Cause of demise: axed from UK market due to shrinking sales

DS 5 hybrid – introduced 2012

DS’s diesel-electric hybrid was one of a rare breed; most hybrids are petrol-electric, so it’s little surprise that it was chopped from the DS lineup only four years after its introduction due to slow sales.

The hybrid-shaped gap in the DS lineup will be plugged by DS’s upcoming hybrid SUV.

Cause of demise: accounted for just 3% of DS 5 UK sales

Ford Ka – introduced 2008

Ford’s second-generation Ka never lived up to the reputation of its quirky first-generation city car. The original car’s twelve-year production run wasn’t matched by its successor either, but Ford kept the Ka alive for eight years, as the Fiat 500, with which it shared components, stormed the market.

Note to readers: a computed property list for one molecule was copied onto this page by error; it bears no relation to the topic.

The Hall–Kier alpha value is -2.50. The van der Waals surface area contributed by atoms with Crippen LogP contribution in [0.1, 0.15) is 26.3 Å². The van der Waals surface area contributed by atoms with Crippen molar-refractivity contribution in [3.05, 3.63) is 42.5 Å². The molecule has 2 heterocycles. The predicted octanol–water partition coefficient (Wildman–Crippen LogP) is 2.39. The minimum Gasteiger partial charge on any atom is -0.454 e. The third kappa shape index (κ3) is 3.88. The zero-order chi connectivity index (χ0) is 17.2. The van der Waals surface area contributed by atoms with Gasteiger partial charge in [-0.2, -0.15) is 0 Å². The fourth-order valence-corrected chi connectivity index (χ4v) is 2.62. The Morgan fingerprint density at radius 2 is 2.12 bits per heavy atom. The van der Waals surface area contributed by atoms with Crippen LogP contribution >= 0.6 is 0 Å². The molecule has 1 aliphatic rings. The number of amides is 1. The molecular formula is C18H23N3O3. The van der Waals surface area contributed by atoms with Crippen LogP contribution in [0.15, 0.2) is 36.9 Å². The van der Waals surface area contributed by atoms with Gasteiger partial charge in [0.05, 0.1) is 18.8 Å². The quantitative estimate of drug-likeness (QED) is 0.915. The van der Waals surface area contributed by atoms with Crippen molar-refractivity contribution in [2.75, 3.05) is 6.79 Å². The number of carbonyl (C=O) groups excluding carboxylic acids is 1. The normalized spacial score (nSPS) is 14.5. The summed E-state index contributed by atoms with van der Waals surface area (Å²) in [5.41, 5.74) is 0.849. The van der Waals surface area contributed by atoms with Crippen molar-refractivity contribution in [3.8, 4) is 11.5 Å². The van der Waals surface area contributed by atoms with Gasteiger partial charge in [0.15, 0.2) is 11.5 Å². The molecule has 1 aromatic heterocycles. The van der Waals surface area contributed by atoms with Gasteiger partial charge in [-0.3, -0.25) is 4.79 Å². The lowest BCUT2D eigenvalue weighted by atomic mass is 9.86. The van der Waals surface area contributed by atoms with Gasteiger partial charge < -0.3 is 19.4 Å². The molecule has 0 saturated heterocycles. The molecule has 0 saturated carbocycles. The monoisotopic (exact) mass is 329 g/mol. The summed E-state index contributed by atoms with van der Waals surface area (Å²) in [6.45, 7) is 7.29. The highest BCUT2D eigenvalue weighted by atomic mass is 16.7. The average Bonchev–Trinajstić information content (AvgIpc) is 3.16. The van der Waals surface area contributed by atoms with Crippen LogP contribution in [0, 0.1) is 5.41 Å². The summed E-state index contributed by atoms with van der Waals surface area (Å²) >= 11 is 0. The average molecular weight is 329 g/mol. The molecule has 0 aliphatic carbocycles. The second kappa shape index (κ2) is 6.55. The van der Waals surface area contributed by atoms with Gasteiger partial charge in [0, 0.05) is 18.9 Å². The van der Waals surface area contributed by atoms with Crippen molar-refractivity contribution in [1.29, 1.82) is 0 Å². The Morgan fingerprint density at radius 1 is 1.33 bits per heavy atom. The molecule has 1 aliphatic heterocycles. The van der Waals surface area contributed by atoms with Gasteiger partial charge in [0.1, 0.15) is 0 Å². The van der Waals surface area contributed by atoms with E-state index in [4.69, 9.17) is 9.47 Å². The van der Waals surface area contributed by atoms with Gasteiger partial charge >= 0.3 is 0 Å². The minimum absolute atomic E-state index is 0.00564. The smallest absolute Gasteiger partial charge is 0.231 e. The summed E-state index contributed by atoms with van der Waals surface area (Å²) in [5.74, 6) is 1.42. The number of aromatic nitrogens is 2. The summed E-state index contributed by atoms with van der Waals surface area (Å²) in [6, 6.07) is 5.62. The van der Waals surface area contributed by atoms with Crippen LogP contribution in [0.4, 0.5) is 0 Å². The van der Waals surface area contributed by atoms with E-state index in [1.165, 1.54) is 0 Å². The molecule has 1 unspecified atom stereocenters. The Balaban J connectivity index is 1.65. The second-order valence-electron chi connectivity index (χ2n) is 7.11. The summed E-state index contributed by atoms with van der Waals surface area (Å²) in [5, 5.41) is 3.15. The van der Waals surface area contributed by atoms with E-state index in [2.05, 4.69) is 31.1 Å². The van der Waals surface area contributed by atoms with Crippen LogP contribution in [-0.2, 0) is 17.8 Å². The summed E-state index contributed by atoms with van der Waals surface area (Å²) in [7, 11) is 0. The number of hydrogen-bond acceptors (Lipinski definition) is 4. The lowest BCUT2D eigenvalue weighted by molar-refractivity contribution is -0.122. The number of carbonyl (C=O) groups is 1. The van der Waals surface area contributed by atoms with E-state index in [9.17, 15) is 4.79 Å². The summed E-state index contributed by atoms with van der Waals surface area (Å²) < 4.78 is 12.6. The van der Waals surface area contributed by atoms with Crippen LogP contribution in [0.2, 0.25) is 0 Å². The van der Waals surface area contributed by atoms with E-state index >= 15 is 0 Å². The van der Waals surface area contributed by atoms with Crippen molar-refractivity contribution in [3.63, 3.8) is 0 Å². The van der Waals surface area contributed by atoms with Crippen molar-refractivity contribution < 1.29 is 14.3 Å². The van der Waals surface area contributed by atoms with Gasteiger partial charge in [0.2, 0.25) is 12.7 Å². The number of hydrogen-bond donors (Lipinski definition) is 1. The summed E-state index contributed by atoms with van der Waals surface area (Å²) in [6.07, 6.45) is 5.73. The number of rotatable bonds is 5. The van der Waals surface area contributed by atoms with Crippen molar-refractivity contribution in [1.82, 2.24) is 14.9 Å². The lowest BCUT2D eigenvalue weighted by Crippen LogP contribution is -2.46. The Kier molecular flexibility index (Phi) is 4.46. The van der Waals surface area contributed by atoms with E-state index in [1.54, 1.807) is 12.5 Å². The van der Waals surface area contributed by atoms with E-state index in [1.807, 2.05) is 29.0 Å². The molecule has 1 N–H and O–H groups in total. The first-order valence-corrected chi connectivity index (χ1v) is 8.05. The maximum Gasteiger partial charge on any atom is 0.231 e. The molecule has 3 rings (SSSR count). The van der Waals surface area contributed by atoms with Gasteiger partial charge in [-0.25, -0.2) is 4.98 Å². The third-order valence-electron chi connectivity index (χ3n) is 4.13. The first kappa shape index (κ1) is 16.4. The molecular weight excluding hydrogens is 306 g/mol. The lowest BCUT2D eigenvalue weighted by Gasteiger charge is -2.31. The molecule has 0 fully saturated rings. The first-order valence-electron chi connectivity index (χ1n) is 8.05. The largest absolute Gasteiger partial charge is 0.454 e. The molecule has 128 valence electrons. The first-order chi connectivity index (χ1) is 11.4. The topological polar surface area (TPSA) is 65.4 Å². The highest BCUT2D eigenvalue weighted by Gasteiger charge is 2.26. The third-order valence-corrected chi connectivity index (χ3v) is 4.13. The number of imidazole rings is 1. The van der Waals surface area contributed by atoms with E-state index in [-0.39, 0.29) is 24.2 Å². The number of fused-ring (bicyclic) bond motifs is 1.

Cause of demise: market moves away from three-door city cars, replaced by five-door Ka+

Land Rover Defender – introduced 1948 (arguably)

Land Rover’s iconic Defender was first introduced in 1948 as the Series 1, and maintained a reputation over its marathon 68-year production life as one of the toughest off-road vehicles available. It eventually succumbed, having aged too much to keep up with the latest safety and emissions laws.

Before it had even been discontinued, rumours were swirling about when Land Rover would bring it back. Watch this space.

Cause of demise: couldn’t keep up with modern safety and emissions legislation (old age)

MG 6 – introduced 2010